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  • Survey reveals South African biotechnology blind spot

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The average South African knows very little about biotechnology, says the country's first detailed study of public perceptions of the subject.

Launched on 6 April, the survey concludes that the country needs better science communication about biotechnology so that people can have a clearer picture of how it affects their lives.

"We hope this will empower them to become participants in this area of science," said Helen Malherbe, coordinator of the Public Understanding of Biotechnology programme, which ran the study in collaboration with another government-funded agency, the Human Sciences Research Council.

Although South African scientists are among their continent's leaders in biotechnology, the survey showed that the term means nothing to 82 per cent of the general public. A similar proportion is unaware of the meanings of 'genetic engineering', 'genetic modification' and 'cloning'.

The study, in which researchers interviewed 7,000 people in the language of the participant's choice, was designed to be representative of the adult population of South Africa.

It reveals that even among the few South Africans who were aware of biotechnology, most were indifferent to it.

Malherbe said notable findings were that nearly half of those interviewed wanted to know more about medical uses of biotechnology, and about one-quarter wanted more information on genetically modified food and other agricultural uses of biotechnology.

Asked whom they most trust to tell the truth about biotechnology, 24 per cent of interviewees said universities, 19 per cent said the media, and 16 per cent said the government. Respondents were less likely to trust consumer groups and environmental organisations, religious groups or the biotechnology industry.

Brian Wilmot, director of the country's leading science outreach programme, the annual Sasol SciFest science festival in Grahamstown, says the survey results are "disappointing, but unfortunately, they come as no surprise".

"Our experience over the last nine years has been that there is an enormous task facing South Africa in making the population scientifically literate," says Wilmot. "Our school results in science and mathematics lag behind other, poorer countries on the continent. Our government is aware of it, and their plans are good, but it will take time."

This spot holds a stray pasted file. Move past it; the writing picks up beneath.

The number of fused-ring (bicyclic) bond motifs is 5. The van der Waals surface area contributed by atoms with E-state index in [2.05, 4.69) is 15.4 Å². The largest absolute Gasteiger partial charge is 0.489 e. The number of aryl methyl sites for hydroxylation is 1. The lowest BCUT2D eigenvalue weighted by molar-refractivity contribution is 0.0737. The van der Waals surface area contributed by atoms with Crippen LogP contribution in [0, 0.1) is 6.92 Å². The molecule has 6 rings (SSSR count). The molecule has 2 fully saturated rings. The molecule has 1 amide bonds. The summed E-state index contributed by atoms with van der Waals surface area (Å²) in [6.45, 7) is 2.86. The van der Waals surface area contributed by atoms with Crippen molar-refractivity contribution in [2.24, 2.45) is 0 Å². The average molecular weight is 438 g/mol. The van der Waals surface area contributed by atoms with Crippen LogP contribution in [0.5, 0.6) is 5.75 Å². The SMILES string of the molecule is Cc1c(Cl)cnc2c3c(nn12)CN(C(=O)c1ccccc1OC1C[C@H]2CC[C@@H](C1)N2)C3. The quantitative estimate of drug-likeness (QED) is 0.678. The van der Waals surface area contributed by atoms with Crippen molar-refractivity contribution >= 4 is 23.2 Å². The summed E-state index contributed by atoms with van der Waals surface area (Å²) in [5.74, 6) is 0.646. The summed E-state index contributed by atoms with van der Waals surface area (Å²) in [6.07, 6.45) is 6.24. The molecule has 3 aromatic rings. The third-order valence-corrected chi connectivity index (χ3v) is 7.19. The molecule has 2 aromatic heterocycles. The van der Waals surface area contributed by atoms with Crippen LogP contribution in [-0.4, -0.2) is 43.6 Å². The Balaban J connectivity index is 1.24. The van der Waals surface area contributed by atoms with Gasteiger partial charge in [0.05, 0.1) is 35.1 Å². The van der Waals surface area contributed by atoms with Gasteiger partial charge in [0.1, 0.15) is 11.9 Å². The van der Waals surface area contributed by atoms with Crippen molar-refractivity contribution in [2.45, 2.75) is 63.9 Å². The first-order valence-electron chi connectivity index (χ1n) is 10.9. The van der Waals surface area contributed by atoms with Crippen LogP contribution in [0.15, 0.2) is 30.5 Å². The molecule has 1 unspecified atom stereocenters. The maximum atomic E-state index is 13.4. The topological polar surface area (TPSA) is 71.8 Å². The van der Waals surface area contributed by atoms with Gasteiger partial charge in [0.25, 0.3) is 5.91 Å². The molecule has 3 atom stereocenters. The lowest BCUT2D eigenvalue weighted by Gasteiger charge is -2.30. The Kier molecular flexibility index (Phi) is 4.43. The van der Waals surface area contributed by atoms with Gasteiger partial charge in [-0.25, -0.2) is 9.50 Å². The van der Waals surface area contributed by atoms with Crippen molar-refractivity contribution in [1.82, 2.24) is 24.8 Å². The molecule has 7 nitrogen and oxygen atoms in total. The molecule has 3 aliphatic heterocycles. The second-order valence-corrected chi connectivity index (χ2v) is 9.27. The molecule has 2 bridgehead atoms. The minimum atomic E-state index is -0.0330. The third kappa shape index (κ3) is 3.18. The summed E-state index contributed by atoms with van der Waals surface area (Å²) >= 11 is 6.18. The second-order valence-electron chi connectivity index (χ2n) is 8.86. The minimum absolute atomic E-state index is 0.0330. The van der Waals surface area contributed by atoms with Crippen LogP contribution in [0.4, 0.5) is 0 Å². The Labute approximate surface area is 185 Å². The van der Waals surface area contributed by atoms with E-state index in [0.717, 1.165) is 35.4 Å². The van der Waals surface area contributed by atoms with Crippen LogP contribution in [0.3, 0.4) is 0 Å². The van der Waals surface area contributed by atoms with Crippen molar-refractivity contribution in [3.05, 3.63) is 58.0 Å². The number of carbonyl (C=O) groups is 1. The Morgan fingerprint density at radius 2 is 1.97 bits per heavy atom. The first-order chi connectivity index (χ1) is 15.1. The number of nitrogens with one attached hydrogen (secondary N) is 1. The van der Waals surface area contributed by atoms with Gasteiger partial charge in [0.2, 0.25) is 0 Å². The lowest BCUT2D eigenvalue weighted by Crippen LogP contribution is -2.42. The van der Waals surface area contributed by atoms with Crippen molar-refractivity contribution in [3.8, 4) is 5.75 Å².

"There are many reasons — not least of all economic ones — why South Africans should be better informed on biotechnology," adds Wilmot. "It is a given fact that all the leading economies are based on science, engineering and technology. A well-educated, well-informed citizenry makes for good business — and they can make a more meaningful impact on government policy, rather than leave it up to experts. This includes being informed about biotechnology."

Wilmot suggests using multilingual theatre to raise awareness of biotechnology and its applications.

Already, thousands of South Africa high school students have seen a performance that the Sasol SciFest commissioned about a community suspicious of scientists using indigenous plants.

"Educational theatre has a vital role to play in promoting the public understanding of science. The reason is simple. It is a non-threatening experience," says Wilmot.

Ed Rybicki, a virologist at the University of Cape says the survey revealed "a huge gap between science and society". He suggests using everyday products of biotechnology such as milk and cheese as educational tools in public outreach at shopping malls and other local centres.

Read more about science communication in SciDev.Net's e-guide to science communication.

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